Travellers cost council £1,500, left rubbish strewn across Havant field and engaged in anti-social behaviour and public order incidents before leaving

TRAVELLERS who returned to a field in Bedhampton where they pitched up last year left rubbish strewn across a field, were involved in anti-social behaviour and public order incidents and cost the council £1,500.

Friday, 21st May 2021, 11:00 am

Five caravans and two cars arrived at Havant Rugby Club next to Hook’s Lane on Sunday May 9 leaving locals concerned about the state of the land after rubbish was left dumped across the area last year.

The nomads have since fled the field after Havant Borough Council began proceedings to evict them.

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Travellers arrived at Havant Rugby Club on Sunday

But locals were unimpressed with the visit after last year’s arrival, with rubbish again left on the field after they had gone. ‘I’m a bit disappointed with the council as the travellers were here last year and nothing was done to stop them coming here again,’ one resident said.

‘Last time they also left rubbish everywhere including dirty nappies and grass patches were left bald and it was the same this time.

‘There were bonfires done again, vans driving across the field all times of day and suspicious behaviour when they were using a van to look around the border of the rugby club. There was a van that visited which had been out of tax since November and the constant drone of generators was annoying.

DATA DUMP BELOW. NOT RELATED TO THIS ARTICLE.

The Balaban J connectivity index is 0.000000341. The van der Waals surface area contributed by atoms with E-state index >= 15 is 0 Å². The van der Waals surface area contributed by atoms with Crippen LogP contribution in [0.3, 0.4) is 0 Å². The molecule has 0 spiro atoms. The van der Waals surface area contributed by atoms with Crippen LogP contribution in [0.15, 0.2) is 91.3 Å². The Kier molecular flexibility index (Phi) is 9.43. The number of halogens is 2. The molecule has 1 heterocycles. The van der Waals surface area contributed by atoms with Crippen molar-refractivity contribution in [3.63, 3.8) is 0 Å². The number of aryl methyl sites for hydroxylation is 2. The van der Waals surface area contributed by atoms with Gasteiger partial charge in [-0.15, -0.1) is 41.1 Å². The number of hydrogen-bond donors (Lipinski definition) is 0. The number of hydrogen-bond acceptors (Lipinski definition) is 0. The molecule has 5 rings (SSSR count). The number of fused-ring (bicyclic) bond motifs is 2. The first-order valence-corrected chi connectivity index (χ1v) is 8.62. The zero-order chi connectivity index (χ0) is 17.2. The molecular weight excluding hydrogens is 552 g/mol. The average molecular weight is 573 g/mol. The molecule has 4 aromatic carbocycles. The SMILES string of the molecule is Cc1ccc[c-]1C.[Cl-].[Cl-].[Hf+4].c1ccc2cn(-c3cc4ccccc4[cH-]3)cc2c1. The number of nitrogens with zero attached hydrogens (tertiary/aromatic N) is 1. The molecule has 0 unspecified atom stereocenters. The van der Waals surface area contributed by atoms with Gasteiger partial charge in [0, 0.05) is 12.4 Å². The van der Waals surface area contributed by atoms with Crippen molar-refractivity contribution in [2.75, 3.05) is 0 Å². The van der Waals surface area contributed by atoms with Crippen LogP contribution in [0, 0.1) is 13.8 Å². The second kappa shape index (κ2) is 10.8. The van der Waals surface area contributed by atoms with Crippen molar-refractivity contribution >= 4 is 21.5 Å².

‘I would like to know if the council are going to anything to prevent further returns. A lot of regular dog walkers avoided the area.’

A spokeswoman for the council said: ‘No structural damage was performed at this site. Each unlawful encampment costs in the region of £1,500 which includes officer time, court costs and clearance.’

Councillor Narinder Bains, deputy leader of Havant Borough Council and community safety boss, said: ‘Council officers took robust enforcement action and served a court order within days. We will look at future target hardening at hotspot sites however acknowledge that locks and barriers don’t always deter incursions.’

A Hampshire police spokeswoman said: ‘We did receive a couple of low level anti-social behaviour reports and a low-level public order report at the location.

‘Officers conducted regular patrols in the area and engaged with the occupants, providing words of advice where necessary.’

A message from the Editor, Mark Waldron

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